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Mail Tribune 100

March 14, 1915

Ashland and Vicinity Items: A deliveryman, bank, grocer and junk dealer figured in a horse and saddle case this week. A party named Humphries engaged pony and saddle of Liveryman Smith, the man being a stranger to all concerned. He sold the saddle to the second-hand man for $5, passing the buck to the Plaza grocery for 95 cents in goods, receiving the balance in cash. He then skipped, turning the pony adrift, not far from the depot, where it was found near the Nazarene church. Smith replevined the saddle, while the junk dealer in turned stopped payment of the check at the bank, leaving the grocer to hold the sack. The dazed groceryman doesn't yet exactly understand the ramifications of the transaction, but does realize that it is a saddle, if not a horse, on him.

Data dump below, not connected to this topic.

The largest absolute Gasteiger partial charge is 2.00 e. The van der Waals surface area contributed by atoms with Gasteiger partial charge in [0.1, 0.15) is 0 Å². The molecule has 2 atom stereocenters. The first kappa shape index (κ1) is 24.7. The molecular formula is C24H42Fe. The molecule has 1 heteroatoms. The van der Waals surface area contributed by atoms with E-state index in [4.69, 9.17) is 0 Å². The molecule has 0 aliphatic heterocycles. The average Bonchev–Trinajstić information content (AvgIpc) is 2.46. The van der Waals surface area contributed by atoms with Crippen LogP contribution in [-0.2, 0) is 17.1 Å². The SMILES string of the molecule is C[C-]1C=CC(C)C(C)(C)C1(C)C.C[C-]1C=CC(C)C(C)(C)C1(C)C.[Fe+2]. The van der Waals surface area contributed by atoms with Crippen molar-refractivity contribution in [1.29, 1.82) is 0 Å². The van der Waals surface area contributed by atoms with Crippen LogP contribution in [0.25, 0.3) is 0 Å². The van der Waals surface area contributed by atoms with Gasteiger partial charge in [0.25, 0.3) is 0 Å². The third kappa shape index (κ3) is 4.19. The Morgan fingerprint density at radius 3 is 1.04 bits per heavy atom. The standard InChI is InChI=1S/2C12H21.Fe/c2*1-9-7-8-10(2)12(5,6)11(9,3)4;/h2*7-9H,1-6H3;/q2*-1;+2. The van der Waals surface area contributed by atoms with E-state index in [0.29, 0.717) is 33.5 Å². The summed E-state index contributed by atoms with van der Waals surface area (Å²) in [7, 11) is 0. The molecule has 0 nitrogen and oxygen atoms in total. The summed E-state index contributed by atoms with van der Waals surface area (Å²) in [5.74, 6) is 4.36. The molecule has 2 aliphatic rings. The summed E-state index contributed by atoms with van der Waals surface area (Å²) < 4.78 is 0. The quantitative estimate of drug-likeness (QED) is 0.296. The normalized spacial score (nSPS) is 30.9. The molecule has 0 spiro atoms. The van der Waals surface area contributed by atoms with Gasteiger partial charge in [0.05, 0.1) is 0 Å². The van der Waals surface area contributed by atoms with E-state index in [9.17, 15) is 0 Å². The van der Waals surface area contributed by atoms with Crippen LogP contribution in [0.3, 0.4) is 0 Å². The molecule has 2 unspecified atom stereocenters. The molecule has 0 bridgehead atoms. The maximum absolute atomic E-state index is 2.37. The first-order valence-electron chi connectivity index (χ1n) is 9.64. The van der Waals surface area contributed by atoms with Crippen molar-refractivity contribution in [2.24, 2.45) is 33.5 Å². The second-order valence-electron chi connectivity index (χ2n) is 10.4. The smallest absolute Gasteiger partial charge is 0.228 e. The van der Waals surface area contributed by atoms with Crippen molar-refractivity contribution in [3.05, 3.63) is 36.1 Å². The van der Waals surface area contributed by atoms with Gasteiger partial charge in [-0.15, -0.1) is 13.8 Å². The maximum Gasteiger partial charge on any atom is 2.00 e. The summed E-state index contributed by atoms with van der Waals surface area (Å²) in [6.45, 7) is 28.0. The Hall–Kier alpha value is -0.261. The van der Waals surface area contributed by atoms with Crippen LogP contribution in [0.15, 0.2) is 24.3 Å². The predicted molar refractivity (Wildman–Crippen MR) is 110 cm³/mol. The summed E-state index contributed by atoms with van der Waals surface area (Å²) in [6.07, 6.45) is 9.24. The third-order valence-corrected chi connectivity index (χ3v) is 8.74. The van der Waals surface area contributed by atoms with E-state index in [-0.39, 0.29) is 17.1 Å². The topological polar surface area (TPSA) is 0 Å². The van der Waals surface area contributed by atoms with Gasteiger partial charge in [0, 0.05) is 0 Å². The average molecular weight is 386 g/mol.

"Our Dumb Animals," a publication devoted to humane education and published at Boston, has been added to the periodicals on the library reading tables. In a private letter from Guy Richardson, the editor, he states that "we are pleased to add the city library of Ashland to the list of recipients of this favor without charge." He further adds: "The writer was privileged to pass through Oregon a short time ago and occasionally attempts to speak of the attractions of your wonderful state in an illustrated lecture concerning a pleasant trip to the Pacific coast." The publication referred to is the official journal of the American Humane Education Society and various auxiliaries.


Ex-Policeman Wright did wrong recently by interrupting services at the Fourth street mission, where he bawled out an admonition to a number of tramps present to betake themselves out of town instanter. This disturbed and broke up the meeting. There was a compense, however, in the fact that Professor Smith, who was one of the leaders of the services, supplicated the throne of grace fervidly in behalf of the entire police department, praying that each individual might be led to the exercise of better judgment and understanding, to which appeal there echoed heart approvals from the amen corner.